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Great Dairy Adventure offers treats, games and education
By SHELLY STRAUTZ-SPRINGBORN
Michigan Correspondent

EAST LANSING, Mich. — From milk jug bowling to petting calves and sampling dairy treats, it was a Great Dairy Adventure for youths of all ages July 19 at the Michigan Dairy Expo, in conjunction with Michigan State University’s Ag Expo.

In its eighth year, the Great Dairy Adventure attracted about 1,500 participants who spent the day learning about the dairy industry. United Dairy Industry of Michigan (UDIM), a major sponsor of the event, offered recipes and an opportunity for participants to experiment with dairy foods.

“I made a bug out of string cheese and pretzels,” said 8-year old Kodde DeVries of Rockford.

Daycare provider Tina Clendenan of Williamston brought eight children to the event.

“We’ve been here every year,” she said. “We just love it. This is just wonderful. They get to see the cows, touch the cows. They get to do just whatever they want. It’s been lots of fun.”

The events were geared toward educating children and their families about where milk comes from and health benefits of consuming dairy products.

Free ice cream treats, giveaways, drawings and hands-on activities to teach the nutritional benefits of dairy foods were set up throughout the MSU Pavilion at the corner of Farm Lane and Mount Hope Road on MSU’s East Lansing campus. Participants played games, made crafts and petted calves. They also received coloring books and had milk moustache pictures taken with MSU athletes.

Hundreds of dairy cattle were on display as part of the dairy expo. Visitors were encouraged to walk through the displays and see first-hand how dairy cattle are cared for. Producers were on-hand to answer questions.

In addition, visitors were able to watch 4-H events and special activities aimed at teaching them about the dairy industry. More than 200 4-H members and other youths competed in dairy quiz bowl, a cattle show and dairy judging and dairy management contests during the dairy expo.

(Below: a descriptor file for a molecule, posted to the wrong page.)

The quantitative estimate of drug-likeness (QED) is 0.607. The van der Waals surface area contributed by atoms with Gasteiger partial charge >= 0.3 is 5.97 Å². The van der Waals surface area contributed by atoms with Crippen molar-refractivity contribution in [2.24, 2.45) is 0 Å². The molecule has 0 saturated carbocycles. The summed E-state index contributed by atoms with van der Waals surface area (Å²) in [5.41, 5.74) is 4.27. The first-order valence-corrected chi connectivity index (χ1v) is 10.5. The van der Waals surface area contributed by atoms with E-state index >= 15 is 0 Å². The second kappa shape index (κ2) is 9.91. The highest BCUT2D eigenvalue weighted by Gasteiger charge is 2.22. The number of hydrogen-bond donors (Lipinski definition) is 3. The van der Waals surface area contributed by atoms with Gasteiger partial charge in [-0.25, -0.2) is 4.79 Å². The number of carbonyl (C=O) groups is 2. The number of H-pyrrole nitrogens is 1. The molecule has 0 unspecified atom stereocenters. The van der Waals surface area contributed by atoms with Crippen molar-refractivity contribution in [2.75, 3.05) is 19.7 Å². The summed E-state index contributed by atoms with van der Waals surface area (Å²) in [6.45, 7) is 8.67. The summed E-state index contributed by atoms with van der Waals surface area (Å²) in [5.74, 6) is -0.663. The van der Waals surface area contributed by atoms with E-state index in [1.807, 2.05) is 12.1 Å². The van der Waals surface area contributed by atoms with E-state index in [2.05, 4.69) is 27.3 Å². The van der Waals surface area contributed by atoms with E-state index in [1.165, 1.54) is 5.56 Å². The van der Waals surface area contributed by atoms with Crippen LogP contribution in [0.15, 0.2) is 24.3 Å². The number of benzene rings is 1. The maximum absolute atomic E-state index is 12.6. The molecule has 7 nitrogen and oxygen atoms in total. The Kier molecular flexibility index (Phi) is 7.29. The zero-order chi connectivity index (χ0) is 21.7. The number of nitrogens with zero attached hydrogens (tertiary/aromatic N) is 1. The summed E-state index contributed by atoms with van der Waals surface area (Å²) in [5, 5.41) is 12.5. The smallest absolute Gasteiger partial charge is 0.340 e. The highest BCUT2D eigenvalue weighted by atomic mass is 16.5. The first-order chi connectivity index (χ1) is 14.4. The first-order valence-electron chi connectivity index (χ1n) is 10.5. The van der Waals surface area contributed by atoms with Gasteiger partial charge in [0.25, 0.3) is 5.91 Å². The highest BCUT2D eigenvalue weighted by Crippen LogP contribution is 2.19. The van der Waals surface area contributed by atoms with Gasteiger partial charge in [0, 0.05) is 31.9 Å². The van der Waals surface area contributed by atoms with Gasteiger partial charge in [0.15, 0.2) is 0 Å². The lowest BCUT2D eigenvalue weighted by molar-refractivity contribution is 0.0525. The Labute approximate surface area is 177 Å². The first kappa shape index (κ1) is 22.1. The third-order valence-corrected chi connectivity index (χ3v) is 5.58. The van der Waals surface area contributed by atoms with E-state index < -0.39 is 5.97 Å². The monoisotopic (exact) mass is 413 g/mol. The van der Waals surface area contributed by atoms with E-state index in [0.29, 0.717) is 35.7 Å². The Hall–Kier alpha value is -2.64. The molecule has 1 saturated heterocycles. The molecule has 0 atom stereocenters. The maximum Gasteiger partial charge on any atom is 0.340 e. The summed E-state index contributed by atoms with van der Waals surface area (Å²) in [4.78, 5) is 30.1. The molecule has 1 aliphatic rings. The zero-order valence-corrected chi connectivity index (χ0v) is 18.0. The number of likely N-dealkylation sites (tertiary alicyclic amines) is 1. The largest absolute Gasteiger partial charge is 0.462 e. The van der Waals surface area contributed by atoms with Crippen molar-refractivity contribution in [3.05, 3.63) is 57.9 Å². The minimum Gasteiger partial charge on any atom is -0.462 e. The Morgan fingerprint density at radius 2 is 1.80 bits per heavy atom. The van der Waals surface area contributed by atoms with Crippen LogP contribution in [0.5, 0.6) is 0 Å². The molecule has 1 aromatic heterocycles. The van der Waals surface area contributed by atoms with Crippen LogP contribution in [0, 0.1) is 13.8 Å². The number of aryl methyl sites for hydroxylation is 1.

“The Great Dairy Adventure is our consumer education event,” said Carla McLachlan of the MSU Department of Animal Science, one of the event coordinators. “Our goal is to give urban families the opportunity to learn more about the dairy industry in Michigan … to find out where their milk comes from before it gets to their grocery store.”

McLachlan said industry groups from around the state sponsored the event. Major contributors included UDIM, Michigan Milk Producers Assoc. (MMPA), Dairy Farmers of America (DFA), Michigan Department of Agriculture (MDA) and the MSU College of Agriculture and Natural Resources and its Animal Science department.

“They sponsor with products as well as their time and energy to volunteer at this event,” McLachlan said.

Representatives of the State 4-H Youth Development office were on-hand to talk with visitors about 4-H.

“We’re here to introduce kids to 4-H,” said Judy Bishop, a secretary with the state 4-H office. In addition to 4-H information, the group had a display of consumer products and asked participants which were dairy products.

“It’s fun seeing their expressions when they find out where some foods come from,” said Abby Lambert, a student employee in the office. “Some people are very surprised about the ingredients.”

Visitors were able to milk a cow at the MSU Dairy Club’s I Milked A Cow booth.

“We get a lot of questions,” said Dairy Club member Katelyn Thompson of Charlotte who helped the youths squirt milk from the cows. “The little kids get excited, then they’re scared to touch it. When they actually milk the cow it’s cool.”

7/26/2006